Here is a very real-to-life story problem about the fun calculating the insulin needed to cover a meal. This is our version of "Are you smarter than a 5'th grader?"
You are a typical 10-year-old in upper elementary school (or junior high, as the case may be in your school district). Unfortunately you have type 1 diabetes. Your teacher releases you from class 5 minutes before lunch so that you can administer insulin needed to "cover the carbs" in the food you are about to eat.
For lunch today, Mom made you a turkey sandwich (30 grams carbs), bag of chips (32 grams) pudding (18 grams) and a can of diet pepsi (no carbs).
You test your blood sugar and find it to be 280 mg/dl (darn!). Your correction factor is 60 counts per unit of insulin. Your carb-to-insulin ratio is for lunch is 22 grams per unit of insulin.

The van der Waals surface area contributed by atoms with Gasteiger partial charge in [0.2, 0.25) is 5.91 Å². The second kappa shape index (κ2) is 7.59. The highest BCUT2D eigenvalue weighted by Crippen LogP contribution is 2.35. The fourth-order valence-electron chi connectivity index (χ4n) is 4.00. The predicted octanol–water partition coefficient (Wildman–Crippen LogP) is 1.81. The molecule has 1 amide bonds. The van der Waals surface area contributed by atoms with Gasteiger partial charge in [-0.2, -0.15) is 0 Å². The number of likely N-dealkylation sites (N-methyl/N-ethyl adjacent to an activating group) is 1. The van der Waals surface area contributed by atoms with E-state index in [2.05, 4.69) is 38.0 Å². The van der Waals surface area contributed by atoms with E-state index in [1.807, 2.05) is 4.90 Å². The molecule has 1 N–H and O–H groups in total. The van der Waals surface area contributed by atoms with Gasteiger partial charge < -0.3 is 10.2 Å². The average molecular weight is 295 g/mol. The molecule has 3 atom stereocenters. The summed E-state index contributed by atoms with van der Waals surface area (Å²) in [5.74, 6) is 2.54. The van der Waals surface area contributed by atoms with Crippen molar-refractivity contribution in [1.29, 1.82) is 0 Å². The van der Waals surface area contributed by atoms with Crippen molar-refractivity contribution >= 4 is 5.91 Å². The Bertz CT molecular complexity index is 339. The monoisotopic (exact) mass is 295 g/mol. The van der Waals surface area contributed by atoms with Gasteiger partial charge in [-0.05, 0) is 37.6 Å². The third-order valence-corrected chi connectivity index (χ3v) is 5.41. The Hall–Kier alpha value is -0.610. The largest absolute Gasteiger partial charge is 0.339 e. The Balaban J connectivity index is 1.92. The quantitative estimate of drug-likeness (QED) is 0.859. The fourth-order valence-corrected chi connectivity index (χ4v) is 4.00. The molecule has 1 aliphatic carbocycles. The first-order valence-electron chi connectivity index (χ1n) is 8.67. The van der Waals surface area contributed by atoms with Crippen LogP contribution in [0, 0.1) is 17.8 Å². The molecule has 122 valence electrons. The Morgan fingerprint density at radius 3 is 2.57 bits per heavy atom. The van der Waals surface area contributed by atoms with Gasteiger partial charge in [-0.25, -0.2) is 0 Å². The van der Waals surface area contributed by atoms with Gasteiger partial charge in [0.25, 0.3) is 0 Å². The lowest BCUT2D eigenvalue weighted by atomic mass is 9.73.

How much insulin do you need for your lunch-time injection?
And remember, you have about 30 seconds to make this calculation before your injection. You want to get to lunch and sit at the table with the cool kids. If you take more than about a minute, then you will be having your lunch at the table with the band geeks :-)
Hint: see Insulin pump control variables (but it will take much longer than 30 seconds if you do! Welcome to the table, fellow band geek!)